Sister in Lectio DivinaThe ancient reading technique of lectio divina involves reading slowly, in such a way that fosters reflection and contemplation over the content read. It is typical in lectio to read only very small amounts of a text at a time so as to allow the mind to digest and the spirit to absorb. At the heart of this reading was ruminatio, or “rumination;” today, we use this word to mean a way of giving voice to something we’re thinking about (which, come to think of it, seems to be a good definition of “blogging,” at least on this site…). But it was more than that; to “ruminate” in a true spiritual sense is literally to chew on something, to allow the food and all its flavor, juices, and nutrients to be completely chewed up over a long period of chewing in the mouth. When it comes to reading sacred books, be it the Torah, the Tanakh, the New Testament, the Talmuds, the Qur’an, or exhaustive mystical and spiritual traditions of all three of the Abrahamic sibling faiths (or, for that matter the holy books of many others) in all their varieties, rumination remains a powerful metaphor.

So let’s ruminate! Here’s a sampling of things to ruminate on; my selections are not accidental, and will be leading up to something in due course. Chew, chew, chew, and wash them down with the living water of prayer if you need to.

Ezekiel: “Feed your stomach and fill your belly with this scroll that I give you.” I ate it, and it tasted as sweet as honey to me.

John of Patmos: I took the little scroll from the hand of the angel and ate it; it was sweet as honey in my mouth, but when I had eaten it, my stomach was made bitter.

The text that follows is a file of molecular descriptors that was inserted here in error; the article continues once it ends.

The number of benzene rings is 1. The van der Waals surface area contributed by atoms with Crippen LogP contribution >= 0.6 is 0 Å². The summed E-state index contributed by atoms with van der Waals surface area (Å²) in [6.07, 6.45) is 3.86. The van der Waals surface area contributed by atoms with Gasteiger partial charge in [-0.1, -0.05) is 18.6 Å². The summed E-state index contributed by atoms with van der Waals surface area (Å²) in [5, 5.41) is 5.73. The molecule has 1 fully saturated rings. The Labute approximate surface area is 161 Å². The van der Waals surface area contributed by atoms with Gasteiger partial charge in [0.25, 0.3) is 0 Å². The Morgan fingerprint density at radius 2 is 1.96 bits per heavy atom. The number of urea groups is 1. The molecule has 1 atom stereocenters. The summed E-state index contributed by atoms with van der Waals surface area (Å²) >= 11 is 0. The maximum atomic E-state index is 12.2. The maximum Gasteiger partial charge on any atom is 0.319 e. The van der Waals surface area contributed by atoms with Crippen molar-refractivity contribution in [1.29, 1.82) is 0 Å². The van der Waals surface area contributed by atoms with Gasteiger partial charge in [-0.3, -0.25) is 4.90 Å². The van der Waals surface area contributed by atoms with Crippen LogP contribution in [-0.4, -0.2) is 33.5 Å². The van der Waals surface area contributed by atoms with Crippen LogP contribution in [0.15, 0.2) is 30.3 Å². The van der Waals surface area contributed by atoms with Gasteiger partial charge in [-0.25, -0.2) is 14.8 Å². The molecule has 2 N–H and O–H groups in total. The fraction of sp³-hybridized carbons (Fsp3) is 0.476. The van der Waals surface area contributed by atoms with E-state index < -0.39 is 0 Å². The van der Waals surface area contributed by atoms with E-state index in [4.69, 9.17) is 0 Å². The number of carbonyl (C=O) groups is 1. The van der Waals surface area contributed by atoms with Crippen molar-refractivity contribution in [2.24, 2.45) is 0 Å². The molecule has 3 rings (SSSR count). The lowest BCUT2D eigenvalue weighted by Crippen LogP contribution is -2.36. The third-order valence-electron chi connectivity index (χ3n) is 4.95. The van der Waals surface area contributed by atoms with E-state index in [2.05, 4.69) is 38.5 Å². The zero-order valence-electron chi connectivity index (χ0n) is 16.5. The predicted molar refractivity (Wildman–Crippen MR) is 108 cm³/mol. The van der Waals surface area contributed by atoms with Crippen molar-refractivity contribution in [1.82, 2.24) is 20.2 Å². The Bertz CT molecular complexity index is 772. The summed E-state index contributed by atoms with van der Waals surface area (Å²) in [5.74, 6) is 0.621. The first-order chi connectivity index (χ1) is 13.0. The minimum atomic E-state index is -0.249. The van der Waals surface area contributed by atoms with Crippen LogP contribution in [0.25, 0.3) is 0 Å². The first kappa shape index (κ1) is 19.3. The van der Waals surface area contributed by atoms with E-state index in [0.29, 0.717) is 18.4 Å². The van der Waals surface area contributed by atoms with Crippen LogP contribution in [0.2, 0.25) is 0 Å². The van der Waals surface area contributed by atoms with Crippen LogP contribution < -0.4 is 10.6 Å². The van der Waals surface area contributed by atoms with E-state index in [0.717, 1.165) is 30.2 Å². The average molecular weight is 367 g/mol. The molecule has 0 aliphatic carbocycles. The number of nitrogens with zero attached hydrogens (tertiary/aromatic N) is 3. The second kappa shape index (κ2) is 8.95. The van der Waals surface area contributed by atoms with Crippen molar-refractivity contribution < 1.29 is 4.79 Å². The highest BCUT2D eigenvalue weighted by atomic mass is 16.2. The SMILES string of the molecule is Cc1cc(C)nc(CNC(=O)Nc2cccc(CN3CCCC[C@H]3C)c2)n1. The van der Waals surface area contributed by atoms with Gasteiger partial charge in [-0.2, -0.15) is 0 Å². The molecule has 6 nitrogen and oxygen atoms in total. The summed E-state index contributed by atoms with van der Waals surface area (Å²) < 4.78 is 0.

Talmud Yerushalmi: As the child must satisfy its hunger day by day, so must the grown man busy himself with the Torah.

Talmud Bavli: The words of Torah shall be sharp in your mouth.

Ephrem the Syrian: If there existed only a single sense of the words of Scripture, then the first commentator who came along would discover it, and other hearers would experience neither the labor of searching, nor the joy of finding.

Jane Hirshfield: Let her have time, and silence, / enough paper to make mistakes and go on.

Aidan Kavanagh, O.S.B.: It was a presence, not faith, which drew Moses to the burning bush. And what happened there was a Revelation, not a seminar.

Kathleen Norris: Revelation is not explanation.

The Qur’an: In this way God makes His revelations clear to you, so that you may grow in understanding.

Czeslaw Milosz: I have lived in apocalyptic times, in an apocalyptic century… My work to a large extent belongs to that stream of catastrophist literature that attempts to overcome despair.

Take, eat…

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